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Currency Matters newsletter is back!

After a long hiatus, the Currency Matters newsletter is back and will be produced once per quarter every January, April, July and October. The Newsletter will be distributed via email in HTML format and will provide regular updates from IATA on its Currency Clearance Service (ICCS) and Currency Coordination activities and cover other subjects of interest to the airline treasury community.

Happy reading and feel free to send us your comments and suggestions!

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2010 IATA Treasury Conference Sign up now!
This year's event will take place on October 11 and 12 in Geneva, Switzerland. Delegate and Exhibitor registration is well under way and we encourage Members to register as soon as possible. The hotel room block is being held until September 9.

Hot topics in the area of Treasury and Credit cards will be covered, including
the newest hot topics of eBAM (Electronic Bank Account Management) and Emissions Trading. On the Exhibition side, a select range of new service providers have been invited and confirmed, providing an ideal opportunity to obtain the latest info on treasury solutions.

For more information and to access all registration forms please visit our conference website our conference website.

 
 

ICCS User Training Session

ICCS has begun to host regular webinars for new ICCS Members and new staff of existing Members. So far several successful sessions have been held, the last on 23 June with 9 participants from various countries.
In addition to being held regularly, these training sessions are also available on request. Should you or your team wish to attend a webinar on ICCS or CitiDirect please contact us.

 
 

General Sales Agent Sales thru ICCS – Reminder!

ICCS users can further centralize the receipt of their world-wide sales proceeds by adding their non-BSP General Sales Agent (GSA) sales proceeds to flow through ICCS. Once IATA confirms receipt of the funds from the airline's relevant GSA, the funds will be processed via ICCS in the next possible ICCS Clearance Cycle. The list of current countries where this service is available is found on the main ICCS webpage the main ICCS webpage under the "ICCS Operational Countries" tab.

Please contact the ICCS team if you would like to add a GSA to this collection facility, including a GSA in a country where the service is not yet available. IATA
is ready to expand its global coverage in this area but would need a minimum number of participants in one given country.

 
 

Ad-hoc Foreign Exchange Dealing

A pilot project will be launched where ICCS user airlines can book foreign exchange contracts via ICCS for their trading needs outside the regular conversion of BSP/CASS sales proceeds. This would be applicable only to the main ICCS currencies handled (28), using the FXBenchmark market rates, which are based on live Interbank midpoint rates.
For more details please contact Tony Pietrangelo.

 
 

ICCS' Accelerated Settlement Option

Do you want to receive your ICCS funds quicker and have no need
for FX conversions or changing your standard instructions on every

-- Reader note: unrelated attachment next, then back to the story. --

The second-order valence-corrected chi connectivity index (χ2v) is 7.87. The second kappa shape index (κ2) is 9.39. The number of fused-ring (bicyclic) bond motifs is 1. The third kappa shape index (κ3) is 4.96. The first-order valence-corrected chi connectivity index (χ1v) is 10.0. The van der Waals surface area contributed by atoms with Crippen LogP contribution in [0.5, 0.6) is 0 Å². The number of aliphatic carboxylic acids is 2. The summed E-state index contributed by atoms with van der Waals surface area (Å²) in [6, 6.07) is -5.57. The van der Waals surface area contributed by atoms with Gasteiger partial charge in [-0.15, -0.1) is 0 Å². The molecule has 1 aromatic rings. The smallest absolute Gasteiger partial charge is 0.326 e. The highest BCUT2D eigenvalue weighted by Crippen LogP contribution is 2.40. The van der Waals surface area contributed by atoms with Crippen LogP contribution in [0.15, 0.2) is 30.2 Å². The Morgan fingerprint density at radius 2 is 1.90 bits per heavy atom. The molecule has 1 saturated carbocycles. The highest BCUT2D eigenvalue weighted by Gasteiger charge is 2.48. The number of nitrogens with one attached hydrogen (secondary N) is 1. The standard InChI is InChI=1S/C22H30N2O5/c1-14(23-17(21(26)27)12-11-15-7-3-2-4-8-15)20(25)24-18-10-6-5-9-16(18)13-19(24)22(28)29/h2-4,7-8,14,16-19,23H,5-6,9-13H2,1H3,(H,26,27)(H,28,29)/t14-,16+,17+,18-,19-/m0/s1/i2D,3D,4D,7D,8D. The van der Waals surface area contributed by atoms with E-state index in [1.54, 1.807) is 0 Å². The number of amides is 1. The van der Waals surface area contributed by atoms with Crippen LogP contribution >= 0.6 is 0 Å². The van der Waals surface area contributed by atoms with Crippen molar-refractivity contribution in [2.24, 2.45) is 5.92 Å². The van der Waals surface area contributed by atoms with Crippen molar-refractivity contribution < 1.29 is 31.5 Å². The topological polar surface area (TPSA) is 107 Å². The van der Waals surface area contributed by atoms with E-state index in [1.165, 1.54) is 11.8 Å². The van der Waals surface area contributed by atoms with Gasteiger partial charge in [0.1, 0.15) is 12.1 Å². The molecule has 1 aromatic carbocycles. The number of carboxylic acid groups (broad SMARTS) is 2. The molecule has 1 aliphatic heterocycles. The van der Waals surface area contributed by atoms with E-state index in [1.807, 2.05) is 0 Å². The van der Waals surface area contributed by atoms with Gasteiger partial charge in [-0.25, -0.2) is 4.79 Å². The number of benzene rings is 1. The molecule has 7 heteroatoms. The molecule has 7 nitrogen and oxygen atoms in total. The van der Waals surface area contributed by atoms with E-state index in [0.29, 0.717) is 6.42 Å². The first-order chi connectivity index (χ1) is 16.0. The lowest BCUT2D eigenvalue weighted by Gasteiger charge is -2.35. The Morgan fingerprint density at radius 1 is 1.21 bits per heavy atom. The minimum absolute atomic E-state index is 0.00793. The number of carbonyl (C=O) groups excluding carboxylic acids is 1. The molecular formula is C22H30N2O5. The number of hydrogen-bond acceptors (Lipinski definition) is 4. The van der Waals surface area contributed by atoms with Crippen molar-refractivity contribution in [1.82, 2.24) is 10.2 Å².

settlement period?

If yes, then ICCS' Accelerated Settlement option is for you! This settlement option adds a second, earlier settlement date to any given ICCS clearance cycle. Funds are settled to airlines on the Contract Day of the ICCS 4-day cycle instead of the ICCS Clearance Day. This translates into a 2-business day acceleration in settlement. Certain conditions apply; please contact Amy Barnes for more information.

 
 

Did you know?

ICCS Country Forms: The ICCS forms for adding new countries (BSPs/CASSes) are now available on our Members Private Page.

Members wishing to expand their ICCS usage will be able to access and download these forms from the above-mentioned website to request a new BSP and/or CASS to be added to ICCS. A step-by-step process is also included. The country expansion forms are available under the "ICCS Forms" tab.

For those Members that do not presently have access to the ICCS Members Private Page website, you can request a password when you first visit the site. For any questions or forms to add/change bank accounts or signatories, add users to CitiDirect, or add countries to Accelerated ICCS, please contact us.

ICCS Operations Calendars: In response to Members' requests, we have worked toward a system whereby we can make the ICCS Operations Calendars available to you at least 3 months in advance, available on our Members Private Page.

Note: The Clearance Day (row 5) is the value date of the ICCS payments in each Clearance Cycle.

 
 

IATA Emission Trading Course: Carbon Trading for Aviation

One of the newest hot topics for airline financial executives is the European Union's Emission Trading Scheme (EU ETS). In response to this new legislation, IATA has created an Emission Trading course to assist airlines in understanding the implications and plan accordingly. The first course will be held in Geneva, 20-21 September 2010. Register now!

181 IATA member airlines have been captured by the European Union Emission Trading Scheme (EU ETS) and new regional cap-and-trade systems are emerging in Japan, New Zealand, Australia, South Korea and USA.

Don't miss this opportunity to learn about carbon trading mechanisms and how they will affect your airline. This course is tailored to assist you master the basics, understand the pricing dynamics and gear up for emission trading in the EU from January 2012.